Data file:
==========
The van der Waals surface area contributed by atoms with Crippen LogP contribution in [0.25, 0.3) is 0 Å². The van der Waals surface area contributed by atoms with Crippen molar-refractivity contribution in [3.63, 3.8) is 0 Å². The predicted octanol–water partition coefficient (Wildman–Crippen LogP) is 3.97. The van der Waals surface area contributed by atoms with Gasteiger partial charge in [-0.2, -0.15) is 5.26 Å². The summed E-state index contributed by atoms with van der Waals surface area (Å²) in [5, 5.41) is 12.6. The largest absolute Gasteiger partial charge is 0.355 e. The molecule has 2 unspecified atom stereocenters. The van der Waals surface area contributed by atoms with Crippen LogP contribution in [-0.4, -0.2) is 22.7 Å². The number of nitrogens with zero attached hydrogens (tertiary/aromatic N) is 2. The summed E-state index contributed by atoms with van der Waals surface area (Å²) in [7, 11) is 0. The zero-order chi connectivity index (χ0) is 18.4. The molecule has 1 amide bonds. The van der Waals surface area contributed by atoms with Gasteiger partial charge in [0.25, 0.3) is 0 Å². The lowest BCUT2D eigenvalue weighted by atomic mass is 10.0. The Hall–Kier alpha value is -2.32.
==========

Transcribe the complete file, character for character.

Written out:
The van der Waals surface area contributed by atoms with Crippen LogP contribution in [0.25, 0.3) is 0 Å². The van der Waals surface area contributed by atoms with Crippen molar-refractivity contribution in [3.63, 3.8) is 0 Å². The predicted octanol–water partition coefficient (Wildman–Crippen LogP) is 3.97. The van der Waals surface area contributed by atoms with Gasteiger partial charge in [-0.2, -0.15) is 5.26 Å². The summed E-state index contributed by atoms with van der Waals surface area (Å²) in [5, 5.41) is 12.6. The largest absolute Gasteiger partial charge is 0.355 e. The molecule has 2 unspecified atom stereocenters. The van der Waals surface area contributed by atoms with Crippen LogP contribution in [-0.4, -0.2) is 22.7 Å². The number of nitrogens with zero attached hydrogens (tertiary/aromatic N) is 2. The summed E-state index contributed by atoms with van der Waals surface area (Å²) in [7, 11) is 0. The zero-order chi connectivity index (χ0) is 18.4. The molecule has 1 amide bonds. The van der Waals surface area contributed by atoms with Gasteiger partial charge in [0.25, 0.3) is 0 Å². The lowest BCUT2D eigenvalue weighted by atomic mass is 10.0. The Hall–Kier alpha value is -2.32.